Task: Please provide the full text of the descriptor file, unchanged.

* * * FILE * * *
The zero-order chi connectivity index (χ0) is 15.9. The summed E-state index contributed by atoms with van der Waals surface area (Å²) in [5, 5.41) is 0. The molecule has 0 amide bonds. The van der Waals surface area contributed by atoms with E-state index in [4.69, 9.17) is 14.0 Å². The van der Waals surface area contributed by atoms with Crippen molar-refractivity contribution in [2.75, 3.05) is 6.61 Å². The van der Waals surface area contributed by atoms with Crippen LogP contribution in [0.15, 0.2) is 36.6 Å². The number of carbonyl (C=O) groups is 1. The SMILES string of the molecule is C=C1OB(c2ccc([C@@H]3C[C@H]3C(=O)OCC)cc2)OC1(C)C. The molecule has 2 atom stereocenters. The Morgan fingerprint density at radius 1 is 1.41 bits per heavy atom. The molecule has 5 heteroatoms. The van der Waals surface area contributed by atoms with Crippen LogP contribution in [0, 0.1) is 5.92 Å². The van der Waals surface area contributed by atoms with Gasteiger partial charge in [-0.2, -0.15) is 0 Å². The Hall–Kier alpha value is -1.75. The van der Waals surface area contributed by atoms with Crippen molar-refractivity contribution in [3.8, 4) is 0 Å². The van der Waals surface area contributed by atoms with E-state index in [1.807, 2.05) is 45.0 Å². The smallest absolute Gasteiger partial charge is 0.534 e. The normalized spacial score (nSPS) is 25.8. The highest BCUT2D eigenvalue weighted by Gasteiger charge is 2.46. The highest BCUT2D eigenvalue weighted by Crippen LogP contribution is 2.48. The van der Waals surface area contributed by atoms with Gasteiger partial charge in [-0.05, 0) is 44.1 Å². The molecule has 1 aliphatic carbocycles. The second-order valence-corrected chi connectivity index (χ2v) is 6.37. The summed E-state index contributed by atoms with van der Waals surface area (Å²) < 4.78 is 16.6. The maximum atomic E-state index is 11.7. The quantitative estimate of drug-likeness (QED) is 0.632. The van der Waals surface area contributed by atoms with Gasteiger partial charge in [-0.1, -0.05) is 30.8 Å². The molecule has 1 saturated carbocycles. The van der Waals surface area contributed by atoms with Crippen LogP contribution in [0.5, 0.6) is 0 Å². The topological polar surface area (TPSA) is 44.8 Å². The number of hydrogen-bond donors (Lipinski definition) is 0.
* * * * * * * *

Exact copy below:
The zero-order chi connectivity index (χ0) is 15.9. The summed E-state index contributed by atoms with van der Waals surface area (Å²) in [5, 5.41) is 0. The molecule has 0 amide bonds. The van der Waals surface area contributed by atoms with E-state index in [4.69, 9.17) is 14.0 Å². The van der Waals surface area contributed by atoms with Crippen molar-refractivity contribution in [2.75, 3.05) is 6.61 Å². The van der Waals surface area contributed by atoms with Crippen LogP contribution in [0.15, 0.2) is 36.6 Å². The number of carbonyl (C=O) groups is 1. The SMILES string of the molecule is C=C1OB(c2ccc([C@@H]3C[C@H]3C(=O)OCC)cc2)OC1(C)C. The molecule has 2 atom stereocenters. The Morgan fingerprint density at radius 1 is 1.41 bits per heavy atom. The molecule has 5 heteroatoms. The van der Waals surface area contributed by atoms with Crippen LogP contribution in [0, 0.1) is 5.92 Å². The van der Waals surface area contributed by atoms with Gasteiger partial charge in [-0.2, -0.15) is 0 Å². The Hall–Kier alpha value is -1.75. The van der Waals surface area contributed by atoms with Crippen molar-refractivity contribution in [3.8, 4) is 0 Å². The van der Waals surface area contributed by atoms with E-state index in [1.807, 2.05) is 45.0 Å². The smallest absolute Gasteiger partial charge is 0.534 e. The normalized spacial score (nSPS) is 25.8. The highest BCUT2D eigenvalue weighted by Gasteiger charge is 2.46. The highest BCUT2D eigenvalue weighted by Crippen LogP contribution is 2.48. The van der Waals surface area contributed by atoms with Gasteiger partial charge in [-0.05, 0) is 44.1 Å². The molecule has 1 aliphatic carbocycles. The second-order valence-corrected chi connectivity index (χ2v) is 6.37. The summed E-state index contributed by atoms with van der Waals surface area (Å²) < 4.78 is 16.6. The maximum atomic E-state index is 11.7. The quantitative estimate of drug-likeness (QED) is 0.632. The van der Waals surface area contributed by atoms with Gasteiger partial charge in [-0.1, -0.05) is 30.8 Å². The molecule has 1 saturated carbocycles. The van der Waals surface area contributed by atoms with Crippen LogP contribution in [0.5, 0.6) is 0 Å². The topological polar surface area (TPSA) is 44.8 Å². The number of hydrogen-bond donors (Lipinski definition) is 0.